Nigeria entered its second recession in five years.
The rights group, in reaction, told Buhari to put the country’s resources at the service of the masses to enable them to enjoy a good standing of living.
This was contained in a letter dated 21 November 2020, signed by SERAP deputy director Kolawole Oluwadare.
He said the economic crisis provides an opportunity to prioritise access of poor and vulnerable Nigerians to basic socio-economic rights, and to genuinely recommit to the fight against corruption.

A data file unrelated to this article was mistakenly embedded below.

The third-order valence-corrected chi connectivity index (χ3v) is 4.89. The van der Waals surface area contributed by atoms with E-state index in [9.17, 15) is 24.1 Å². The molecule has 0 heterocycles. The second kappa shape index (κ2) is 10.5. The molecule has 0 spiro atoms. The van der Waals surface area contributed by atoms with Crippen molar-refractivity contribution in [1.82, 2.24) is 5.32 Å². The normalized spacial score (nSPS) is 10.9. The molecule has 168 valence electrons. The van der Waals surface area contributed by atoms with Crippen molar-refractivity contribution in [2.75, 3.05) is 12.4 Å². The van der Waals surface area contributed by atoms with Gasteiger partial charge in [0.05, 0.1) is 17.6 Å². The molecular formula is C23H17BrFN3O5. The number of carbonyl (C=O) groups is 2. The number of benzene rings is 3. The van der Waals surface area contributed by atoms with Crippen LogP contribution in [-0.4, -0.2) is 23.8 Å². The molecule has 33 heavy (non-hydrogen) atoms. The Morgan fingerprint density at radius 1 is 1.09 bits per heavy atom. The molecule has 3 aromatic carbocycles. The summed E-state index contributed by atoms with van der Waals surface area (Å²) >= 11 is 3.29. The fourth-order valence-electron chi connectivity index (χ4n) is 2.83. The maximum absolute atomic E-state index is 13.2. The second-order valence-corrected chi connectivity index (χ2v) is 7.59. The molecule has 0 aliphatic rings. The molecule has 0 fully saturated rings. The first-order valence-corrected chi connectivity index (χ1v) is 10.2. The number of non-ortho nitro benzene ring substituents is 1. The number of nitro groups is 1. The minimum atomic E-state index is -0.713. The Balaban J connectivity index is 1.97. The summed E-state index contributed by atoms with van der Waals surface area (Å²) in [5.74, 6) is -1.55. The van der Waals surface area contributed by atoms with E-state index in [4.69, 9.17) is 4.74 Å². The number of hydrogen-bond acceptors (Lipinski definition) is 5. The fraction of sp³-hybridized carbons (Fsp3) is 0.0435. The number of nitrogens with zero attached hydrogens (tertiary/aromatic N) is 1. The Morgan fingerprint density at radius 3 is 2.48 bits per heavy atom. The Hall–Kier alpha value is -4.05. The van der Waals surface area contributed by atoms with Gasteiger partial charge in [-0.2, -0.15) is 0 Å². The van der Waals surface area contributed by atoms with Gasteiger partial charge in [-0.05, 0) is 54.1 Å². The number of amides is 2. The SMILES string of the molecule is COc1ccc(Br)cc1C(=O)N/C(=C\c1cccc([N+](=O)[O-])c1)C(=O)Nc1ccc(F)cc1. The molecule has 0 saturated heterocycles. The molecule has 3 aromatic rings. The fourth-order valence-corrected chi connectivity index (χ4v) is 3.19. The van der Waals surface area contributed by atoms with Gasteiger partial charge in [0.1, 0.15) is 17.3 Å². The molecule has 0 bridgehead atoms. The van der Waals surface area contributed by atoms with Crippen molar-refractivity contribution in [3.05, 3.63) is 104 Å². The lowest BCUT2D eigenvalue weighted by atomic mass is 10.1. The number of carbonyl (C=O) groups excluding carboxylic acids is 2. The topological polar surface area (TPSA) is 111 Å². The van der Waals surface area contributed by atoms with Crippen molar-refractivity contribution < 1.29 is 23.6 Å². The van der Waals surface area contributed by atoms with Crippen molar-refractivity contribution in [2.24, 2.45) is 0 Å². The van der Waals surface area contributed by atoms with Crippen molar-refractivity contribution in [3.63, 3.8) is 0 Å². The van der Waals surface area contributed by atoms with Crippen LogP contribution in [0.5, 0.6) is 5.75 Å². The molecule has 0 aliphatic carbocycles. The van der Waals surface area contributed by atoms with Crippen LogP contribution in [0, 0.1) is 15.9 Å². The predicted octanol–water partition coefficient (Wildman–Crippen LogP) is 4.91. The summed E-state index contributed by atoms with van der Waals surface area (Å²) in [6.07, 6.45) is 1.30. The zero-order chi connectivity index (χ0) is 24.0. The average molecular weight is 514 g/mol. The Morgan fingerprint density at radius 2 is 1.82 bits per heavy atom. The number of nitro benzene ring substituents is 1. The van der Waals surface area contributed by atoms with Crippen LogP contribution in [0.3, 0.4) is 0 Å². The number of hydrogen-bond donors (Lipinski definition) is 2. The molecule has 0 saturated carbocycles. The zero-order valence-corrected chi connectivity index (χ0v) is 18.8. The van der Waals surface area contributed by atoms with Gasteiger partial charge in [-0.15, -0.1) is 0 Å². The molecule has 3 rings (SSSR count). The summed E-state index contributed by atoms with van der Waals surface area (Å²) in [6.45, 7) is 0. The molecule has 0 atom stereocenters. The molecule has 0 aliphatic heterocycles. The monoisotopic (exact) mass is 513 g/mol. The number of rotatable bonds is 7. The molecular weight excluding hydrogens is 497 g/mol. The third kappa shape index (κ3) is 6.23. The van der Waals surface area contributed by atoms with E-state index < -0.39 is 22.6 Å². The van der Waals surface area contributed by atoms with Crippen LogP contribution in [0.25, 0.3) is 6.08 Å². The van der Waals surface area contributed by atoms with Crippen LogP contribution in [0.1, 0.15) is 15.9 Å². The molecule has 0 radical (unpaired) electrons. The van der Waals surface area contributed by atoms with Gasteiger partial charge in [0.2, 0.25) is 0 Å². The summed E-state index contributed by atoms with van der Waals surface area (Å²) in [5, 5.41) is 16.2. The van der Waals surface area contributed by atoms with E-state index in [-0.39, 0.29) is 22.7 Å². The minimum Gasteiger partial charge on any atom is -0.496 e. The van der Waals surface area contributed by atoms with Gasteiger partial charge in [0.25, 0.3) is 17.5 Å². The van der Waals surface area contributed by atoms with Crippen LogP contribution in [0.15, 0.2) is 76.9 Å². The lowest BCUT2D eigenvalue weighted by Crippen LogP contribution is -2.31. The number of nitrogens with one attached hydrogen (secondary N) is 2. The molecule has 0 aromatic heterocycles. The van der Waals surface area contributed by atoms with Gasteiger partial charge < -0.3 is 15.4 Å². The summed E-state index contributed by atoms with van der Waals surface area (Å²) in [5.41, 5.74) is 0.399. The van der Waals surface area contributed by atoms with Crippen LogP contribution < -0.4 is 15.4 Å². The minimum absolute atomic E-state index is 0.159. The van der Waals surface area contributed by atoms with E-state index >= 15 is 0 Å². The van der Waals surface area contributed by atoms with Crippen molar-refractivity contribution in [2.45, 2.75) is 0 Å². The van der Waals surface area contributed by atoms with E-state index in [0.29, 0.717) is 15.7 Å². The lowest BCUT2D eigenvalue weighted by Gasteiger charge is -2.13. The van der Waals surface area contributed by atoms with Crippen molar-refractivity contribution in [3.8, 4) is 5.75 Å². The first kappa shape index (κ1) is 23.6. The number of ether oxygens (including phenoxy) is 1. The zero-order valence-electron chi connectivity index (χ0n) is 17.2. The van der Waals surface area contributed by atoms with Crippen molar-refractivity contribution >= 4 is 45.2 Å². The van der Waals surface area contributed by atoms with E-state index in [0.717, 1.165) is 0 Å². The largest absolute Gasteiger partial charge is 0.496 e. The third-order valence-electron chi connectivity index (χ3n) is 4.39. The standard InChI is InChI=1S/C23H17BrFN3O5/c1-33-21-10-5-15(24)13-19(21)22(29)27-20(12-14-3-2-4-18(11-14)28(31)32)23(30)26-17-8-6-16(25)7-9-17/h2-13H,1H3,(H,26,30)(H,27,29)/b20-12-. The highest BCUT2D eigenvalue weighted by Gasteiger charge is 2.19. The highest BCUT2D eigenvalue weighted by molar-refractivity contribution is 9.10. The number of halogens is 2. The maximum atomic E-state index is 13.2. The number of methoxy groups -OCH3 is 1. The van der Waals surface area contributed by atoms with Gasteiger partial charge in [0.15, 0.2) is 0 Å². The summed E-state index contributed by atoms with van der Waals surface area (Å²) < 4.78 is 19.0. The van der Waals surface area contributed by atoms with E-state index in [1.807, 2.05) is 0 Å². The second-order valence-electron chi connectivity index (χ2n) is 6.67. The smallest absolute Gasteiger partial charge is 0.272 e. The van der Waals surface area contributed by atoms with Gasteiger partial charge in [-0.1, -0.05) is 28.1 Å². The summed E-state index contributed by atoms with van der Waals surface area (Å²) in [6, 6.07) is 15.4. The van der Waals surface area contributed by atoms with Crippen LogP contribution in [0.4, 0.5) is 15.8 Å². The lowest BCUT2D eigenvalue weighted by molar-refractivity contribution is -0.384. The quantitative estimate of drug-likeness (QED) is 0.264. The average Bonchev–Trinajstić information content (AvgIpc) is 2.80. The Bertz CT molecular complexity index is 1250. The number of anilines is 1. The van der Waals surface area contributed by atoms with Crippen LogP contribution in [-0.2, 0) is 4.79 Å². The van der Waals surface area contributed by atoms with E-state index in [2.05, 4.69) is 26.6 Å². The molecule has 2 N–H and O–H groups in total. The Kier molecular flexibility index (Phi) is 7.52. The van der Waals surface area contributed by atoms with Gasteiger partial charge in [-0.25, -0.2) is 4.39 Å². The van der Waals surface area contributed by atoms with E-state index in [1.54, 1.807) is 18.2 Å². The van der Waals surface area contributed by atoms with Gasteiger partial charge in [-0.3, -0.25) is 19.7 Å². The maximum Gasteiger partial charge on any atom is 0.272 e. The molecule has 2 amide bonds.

The group stressed that the nation cannot afford to get back to business as usual, and urged implementation of transparency and accountability measures would save money, address projected adverse human rights impacts of the recession, and fast-track the economic recovery process.
SERAP said it is not too late to take urgent steps that would put the country’s wealth and resources to work for the common good of all Nigerians.
The body decried that decades of mismanagement and corruption, and deep-seated deficiencies in public financial management have directly contributed to higher levels of borrowing and public debts, and consequently, the economic recession.